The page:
• by Blakey Rat (99501)

      To me, of all things that have been considered as a remedy against Microsoft monopoly abuse, the only one that is logical and practical would be to stop them from bundling hardware and software.

      Microsoft doesn't bundle hardware and software. Microsoft doesn't even make hardware that runs desktop Windows. ("Desktop" used to exclude the Zune OS and Xbox OS.) OEMs do.

      And the reason the courts don't do, or even propose, this? Is that nobody wants this. Nobody wants to buy a computer that is unusable when unboxe

  • by Hurricane78 (562437) <deleted&slashdot,org> on Thursday July 23, 2009 @04:48PM (#28800023)

    And the Lord spake, saying, "First shalt thou take out the Holy License, then shalt thou count to 40 GBP, no more, no less. 40.00 GBP shall be the number thou shalt count, and the number of the counting shall be 40. 50 shalt thou not count, neither count thou 30, excepting that thou then proceedest on to 40. 60 is right out. Once the 40.00 GBP, being the 40th number, be reached, then lobbest thou thy Holy License of Windows towards thy Amazon, who being naughty in my sight, shall snuff it." Amen.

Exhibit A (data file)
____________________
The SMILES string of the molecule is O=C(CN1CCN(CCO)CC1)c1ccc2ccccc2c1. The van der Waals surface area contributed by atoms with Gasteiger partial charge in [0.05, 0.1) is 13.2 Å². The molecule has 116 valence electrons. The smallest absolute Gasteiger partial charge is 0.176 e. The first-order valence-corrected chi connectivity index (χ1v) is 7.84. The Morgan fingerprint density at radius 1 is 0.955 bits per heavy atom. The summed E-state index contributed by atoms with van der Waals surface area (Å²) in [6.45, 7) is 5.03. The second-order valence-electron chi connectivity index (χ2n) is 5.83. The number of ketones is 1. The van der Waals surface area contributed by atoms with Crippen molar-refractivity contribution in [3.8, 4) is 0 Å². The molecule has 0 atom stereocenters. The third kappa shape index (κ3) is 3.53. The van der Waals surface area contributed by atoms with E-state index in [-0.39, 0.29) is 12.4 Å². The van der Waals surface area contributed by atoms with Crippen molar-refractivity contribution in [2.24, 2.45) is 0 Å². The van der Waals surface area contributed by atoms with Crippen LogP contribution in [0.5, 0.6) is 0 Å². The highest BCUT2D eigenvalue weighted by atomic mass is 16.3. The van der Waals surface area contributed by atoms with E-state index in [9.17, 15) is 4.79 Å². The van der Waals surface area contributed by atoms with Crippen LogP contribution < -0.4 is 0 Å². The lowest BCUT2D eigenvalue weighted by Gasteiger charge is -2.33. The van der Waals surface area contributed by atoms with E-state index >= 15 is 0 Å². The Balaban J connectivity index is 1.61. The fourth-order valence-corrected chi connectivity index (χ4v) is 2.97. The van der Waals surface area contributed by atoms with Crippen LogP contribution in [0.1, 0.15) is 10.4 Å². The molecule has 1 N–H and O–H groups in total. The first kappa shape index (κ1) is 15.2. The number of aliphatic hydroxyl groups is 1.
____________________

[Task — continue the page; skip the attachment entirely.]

• by Sun (104778) <shachar@shemesh.biz> on Thursday July 23, 2009 @04:50PM (#28800049) Homepage

    The case in Israel was an out of court settlement. It never got to a judge. It was unique in that the plaintiff refused to settle unless it was also made public, but still, no judge.

    Shachar

  • Can we do the same with mac os x? and new apple systems? Even if it just to get the real price of mac os x out of them. Will psysar try this in there court case?

    • by i.r.id10t (595143)

      The real price of OS X is known - its about $130. You can walk into an Apple store and buy a copy off the shelf...

      I think what would be more interesting is after he got his $40 back (sorry, dunno how to do euros or pounds on my keyboard - i'm american) is to go in the next day and try to buy a copy for that price.

  • by Polarism (736984) on Thursday July 23, 2009 @05:03PM (#28800211)